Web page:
|Date:||18 February 2013|
|Authors:||Stuart Adam and David Phillips|
|Publisher:||Institute for Fiscal Studies|
The UK is part-way through almost unprecedented real-terms reductions in government expenditure as the government attempts to deal with the large hole in the public finances. As part of this, the UK government has announced and is in the process of implementing £18 billion of cuts to welfare spending (that is, spending on benefits and tax credits) by 2014. It has also announced plans to begin the national roll-out of a new Universal Credit from October 2013, which will replace six means-tested benefits with a single integrated benefit. Universal Credit represents the most significant change in the structure of the welfare system since the 1940s and is aimed at reducing administration costs and errors, simplifying claims, encouraging take-up and strengthening the incentive to work for those currently facing the weakest work incentives.
We estimate that the UK coalition government’s welfare reforms reduce total benefit and tax credit entitlements in Wales by around £520 million (or £590 million if Universal Credit is excluded). This corresponds to about £6.40 per family per week on average (or £7.26 if Universal Credit is excluded), roughly 1.5% of their net income. Unsurprisingly, the top fifth of the income distribution loses rather less than this, since they were receiving less in benefits and tax credits to start with and therefore bear less of the brunt of cuts. Yet we find that the biggest average losses are experienced not by the very poorest households, but by the lower-middle of the income distribution. This is partly because in-work support (particularly Working Tax Credit) is being cut more sharply than out-of-work support, and partly because Universal Credit is a giveaway primarily to the lowest-income third of families, partly offsetting the losses those families experience from the wider welfare cuts. One-earner couples with children are the biggest losers from the welfare cuts, on average, but they are also the biggest gainers from Universal Credit; overall, therefore, the biggest average losses are experienced by non-working families with children, who lose both from Universal Credit (if they have significant unearned income, such as from savings or spousal maintenance) and from the wider benefit cuts. Pensioners, and families without children in which all adults work, are largely protected from the cuts.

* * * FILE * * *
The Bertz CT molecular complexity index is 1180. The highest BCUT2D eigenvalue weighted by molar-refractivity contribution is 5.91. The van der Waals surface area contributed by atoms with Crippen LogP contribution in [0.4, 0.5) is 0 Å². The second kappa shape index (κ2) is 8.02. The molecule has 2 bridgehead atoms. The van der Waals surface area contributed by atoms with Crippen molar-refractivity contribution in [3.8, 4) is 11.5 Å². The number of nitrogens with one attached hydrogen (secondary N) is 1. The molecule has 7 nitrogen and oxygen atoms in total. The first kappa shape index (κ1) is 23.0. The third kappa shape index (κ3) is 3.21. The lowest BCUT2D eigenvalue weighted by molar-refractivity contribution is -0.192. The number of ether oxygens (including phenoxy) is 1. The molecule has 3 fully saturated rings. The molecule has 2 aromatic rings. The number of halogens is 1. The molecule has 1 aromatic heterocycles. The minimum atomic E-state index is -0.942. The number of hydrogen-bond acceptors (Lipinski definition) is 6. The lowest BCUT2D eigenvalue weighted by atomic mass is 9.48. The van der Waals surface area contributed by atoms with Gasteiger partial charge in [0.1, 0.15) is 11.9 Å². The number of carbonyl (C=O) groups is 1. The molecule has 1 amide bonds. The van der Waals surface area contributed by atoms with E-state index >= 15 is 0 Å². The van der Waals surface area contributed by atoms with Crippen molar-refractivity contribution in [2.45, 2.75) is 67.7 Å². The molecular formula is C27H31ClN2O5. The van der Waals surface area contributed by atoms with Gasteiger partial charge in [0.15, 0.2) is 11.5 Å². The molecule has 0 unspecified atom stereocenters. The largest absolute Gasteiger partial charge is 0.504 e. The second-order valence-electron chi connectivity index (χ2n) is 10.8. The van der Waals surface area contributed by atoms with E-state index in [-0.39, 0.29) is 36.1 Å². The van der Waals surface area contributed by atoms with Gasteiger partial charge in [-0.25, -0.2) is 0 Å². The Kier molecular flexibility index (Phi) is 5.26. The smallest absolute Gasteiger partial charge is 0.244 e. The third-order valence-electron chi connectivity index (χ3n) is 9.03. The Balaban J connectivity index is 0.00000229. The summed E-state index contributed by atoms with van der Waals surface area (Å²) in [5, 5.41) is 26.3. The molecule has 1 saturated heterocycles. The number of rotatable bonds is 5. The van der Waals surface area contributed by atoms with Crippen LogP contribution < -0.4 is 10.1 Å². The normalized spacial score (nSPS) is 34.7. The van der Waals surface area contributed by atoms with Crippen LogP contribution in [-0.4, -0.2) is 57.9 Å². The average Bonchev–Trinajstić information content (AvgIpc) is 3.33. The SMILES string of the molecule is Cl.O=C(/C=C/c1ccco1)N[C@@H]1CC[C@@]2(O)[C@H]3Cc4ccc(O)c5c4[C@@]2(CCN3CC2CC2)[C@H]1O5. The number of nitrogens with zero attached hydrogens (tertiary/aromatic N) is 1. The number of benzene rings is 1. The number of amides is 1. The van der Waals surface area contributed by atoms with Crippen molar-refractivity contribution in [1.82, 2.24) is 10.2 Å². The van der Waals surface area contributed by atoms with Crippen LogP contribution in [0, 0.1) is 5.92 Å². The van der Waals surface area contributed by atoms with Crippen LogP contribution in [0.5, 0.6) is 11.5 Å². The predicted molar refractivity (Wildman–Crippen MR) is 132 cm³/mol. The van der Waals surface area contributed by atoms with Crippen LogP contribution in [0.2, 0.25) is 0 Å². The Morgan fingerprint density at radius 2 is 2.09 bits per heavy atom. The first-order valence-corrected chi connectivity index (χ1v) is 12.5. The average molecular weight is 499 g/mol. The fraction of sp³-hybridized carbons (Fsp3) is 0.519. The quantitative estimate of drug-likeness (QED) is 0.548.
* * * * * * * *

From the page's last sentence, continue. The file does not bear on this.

But it is important to look beyond this analysis of winners and losers–how entitlements would change if no one changes their behaviour in response to the reforms. For reforms as radical as these, it is vital to understand how individuals’ choices over whether and how much to work are likely to be affected. Yet no such analysis has previously been published. This report attempts to quantify, as far as possible, the likely effects of the UK coalition government’s welfare reforms (excluding tax changes) on labour supply in Wales. Because it is such a major reform in its own right, and because it is being phased in only gradually over a period of several years, we separate out Universal Credit from the other reforms and consider the effects of the reform package, both excluding Universal Credit completely and assuming it was fully in place.
This research was funded by the Welsh government and the ESRC Centre for the Microeconomic Analysis of Public Policy at the Institute for Fiscal Studies.